Table 1 Clinical characteristics at baseline according to the duration of the first prone session

Before intubation, almost half of patients were treated with high flow nasal cannula (HFNC) and 29% with awake prone (Additional file 1: Table S5). Once intubated, patients were ventilated with tidal volume 6.2 (5.7–6.8) mL/Kg ideal body weight (IBW) and PaO2:FiO2 ratio before starting prone positioning was 119 (85–153) mm Hg (Table 2).

Table 2 Respiratory parameters before and after starting the first prone session

Prone positioning sessions

Prone positioning was initiated early after intubation (1 [0–1] days). Most patients (76.3%) required only one prone session, with a median duration of 4 (3–5) days; 21.1% required two sessions and 2.7% a third session (Additional file 1: Table S7). In 113 (27%) patients the first prone session was interrupted prematurely, either due to life-threatening conditions in 47 (11.3%) patients, or just for a clinical decision of the attending physician in 66 (15.8%) patients (Additional file 1: Table S8). For patients who required a second prone session, time elapsed in supine position between prone sessions was 2 (1–5) days. The cumulative time in prone positioning was 4 (3–7) days, with longer times in patients with repeated sessions (Table 3). The percentage of patients using neuromuscular blockade significantly increased with the change to prone; meanwhile, a mild increase in the dose of midazolam (group A) and fentanyl (groups A and B) was observed (Additional file 1: Table S6).

Table 3 Number of prone sessions required according to the duration of the first prone session

Regarding physiologic changes observed after starting prone position, PaO2:FiO2 ratio, static compliance and pH increased while driving pressure decreased (Table 2). By the end of the first prone session PaO2:FiO2 ratio was 231 (189–283) mm Hg.

The relative distribution of patients according to the first prone session duration is shown in Additional file 1: Fig. S3; 191 patients (46%) received a 2- to 3-day session (group A), 128 patients (31%) a 4- to 5-day session (group B), and 98 patients (24%) a session longer than 5 days (group C). There was no association between the first prone session duration and requirement of repeated prone sessions (Additional file 1: Table S7).

Before intubation, group C had a higher frequency of sepsis, higher use of HFNC and awake prone positioning, and lower PaO2:FiO2 ratio. After intubation, group C maintained lower PaO2:FiO2 ratio, higher PaCO2, ventilatory ratio, plateau and driving pressures, indicating greater severity of respiratory failure already before prone positioning (Additional file 1: Table S5).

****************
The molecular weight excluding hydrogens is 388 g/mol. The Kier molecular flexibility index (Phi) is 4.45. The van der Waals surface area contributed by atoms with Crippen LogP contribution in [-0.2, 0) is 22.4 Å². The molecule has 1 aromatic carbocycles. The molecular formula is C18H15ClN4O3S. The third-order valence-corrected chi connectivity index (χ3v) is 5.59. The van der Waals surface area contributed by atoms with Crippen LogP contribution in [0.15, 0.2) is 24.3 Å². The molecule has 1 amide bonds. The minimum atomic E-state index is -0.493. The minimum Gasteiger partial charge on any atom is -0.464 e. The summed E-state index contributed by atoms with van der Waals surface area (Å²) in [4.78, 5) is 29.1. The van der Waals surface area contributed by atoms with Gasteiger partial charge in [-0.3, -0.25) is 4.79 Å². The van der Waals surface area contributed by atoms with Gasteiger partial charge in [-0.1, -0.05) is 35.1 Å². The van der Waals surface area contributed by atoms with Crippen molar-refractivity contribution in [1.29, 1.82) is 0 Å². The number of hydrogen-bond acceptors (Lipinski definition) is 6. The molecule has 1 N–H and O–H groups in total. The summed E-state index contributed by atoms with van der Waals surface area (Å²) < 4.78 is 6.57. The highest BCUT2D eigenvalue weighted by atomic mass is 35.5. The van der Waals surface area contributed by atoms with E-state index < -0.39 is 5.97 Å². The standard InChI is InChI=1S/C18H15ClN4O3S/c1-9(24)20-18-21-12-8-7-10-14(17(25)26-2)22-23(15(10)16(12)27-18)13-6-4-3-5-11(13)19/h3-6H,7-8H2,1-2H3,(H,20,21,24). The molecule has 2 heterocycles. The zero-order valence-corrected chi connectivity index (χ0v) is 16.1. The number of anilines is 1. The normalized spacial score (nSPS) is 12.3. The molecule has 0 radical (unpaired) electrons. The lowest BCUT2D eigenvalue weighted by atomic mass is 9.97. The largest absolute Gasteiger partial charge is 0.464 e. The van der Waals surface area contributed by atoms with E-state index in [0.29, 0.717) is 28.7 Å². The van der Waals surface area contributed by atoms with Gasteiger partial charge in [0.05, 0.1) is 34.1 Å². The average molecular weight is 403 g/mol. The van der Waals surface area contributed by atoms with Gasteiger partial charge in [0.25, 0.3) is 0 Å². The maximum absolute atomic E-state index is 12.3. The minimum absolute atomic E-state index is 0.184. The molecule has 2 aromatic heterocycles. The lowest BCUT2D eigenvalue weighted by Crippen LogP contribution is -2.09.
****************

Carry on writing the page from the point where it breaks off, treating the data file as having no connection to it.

During prone positioning, PaO2:FiO2 ratio increased progressively in all 3 groups; but the increment was greater in group A. Static compliance increased only in group A, while ventilatory ratio remained rather stable in the 3 groups (Fig. 1 and Table 2). Return to supine position was associated with a significant decrease in PaO2:FiO2 ratio in groups A and B (Fig. 1).

Fig. 1
figure 1

Respiratory system compliance, PaO2:FiO2 ratio and ventilatory ratio along prone positioning. Lines and symbols show mean and standard deviation of each variable before prone positioning (PP), at day 1 and at day 2 in prone, before supine position (SP) and after back to SP; CRS: respiratory system compliance. *, x, + : p-value < 0.001 for comparisons of different time points with their respective pre-PP values in patients from group A, B, and C, respectively.°, ▪, ∞: p-value < 0.001 for comparisons between before SP and after SP in patients from group A B, and C, respectively. α: p-value  < 0.01 for inter-group comparisons at different time points. β: p-value < 0.001 for inter-group comparisons at different time points

Safety and outcomes

Incidence of pressure sores is shown in Table 3. Grade 1–2 pressure sores in the ventral body surface were observed in 23.9% of patients during the first prone session, being higher the incidence in groups with longer prone sessions. No patient presented grade 3–4 pressure sores. Cumulative incidence of pressure sores up to day 7 was 36.2% in the whole cohort. There was an increased odd in Group C compared with group A (O.R = 1.734 [CI 95%: 1.044–2.879], p-value = 0.034). However, after controlling by SOFA score in logistic regression, the odds of pressure sores were similar among the three groups (O.R Group A = reference; O.R Group B = 0.794, p-value = 0.389; O.R Group C = 1.175, p-value = 0.564). Unplanned removal of vascular catheters and endotracheal tube complications were infrequent, without differences between groups (Table 4).

Table 4 Adverse events and clinical outcomes of prolonged continuous prone positioning

ICU and 90-day mortality were 31.4% and 36.2%, respectively (Table 4). Risk/protective factors for 90-day mortality in the unadjusted analysis are shown in Additional file 1: Table S10. Patients in group C presented higher 90-day mortality than patients from groups A and B (Table 4). However, after controlling for confounding factors, risk of death was similar among groups: group A (reference); group B HR = 1.297, 95% CI [0.811–2.075], p-value = 0.277; and group C HR = 1.390, 95% CI [0.855–2.261], p-value = 0.184.

Time on mechanical ventilation was 15 (10–22) days and 19.6% of patients required tracheostomy. Patients in group C had a longer duration of mechanical ventilation, ICU and hospital length of stay, and a higher rate of tracheostomy (Table 4).


In a large multicenter cohort of mechanically ventilated patients with moderate-to-severe COVID-19-related ARDS from Chile, we observed that a strategy of continuous prolonged prone positioning was feasible and safe. The main adverse event was low-grade pressure sores in the ventral body surface, but the rate of severe adverse events was low. Most patients required a single prone session that lasted 3 to 5 days, although in a subgroup it was extended beyond 5 days. Importantly, prone session duration was not independently associated to the risk of pressure sores.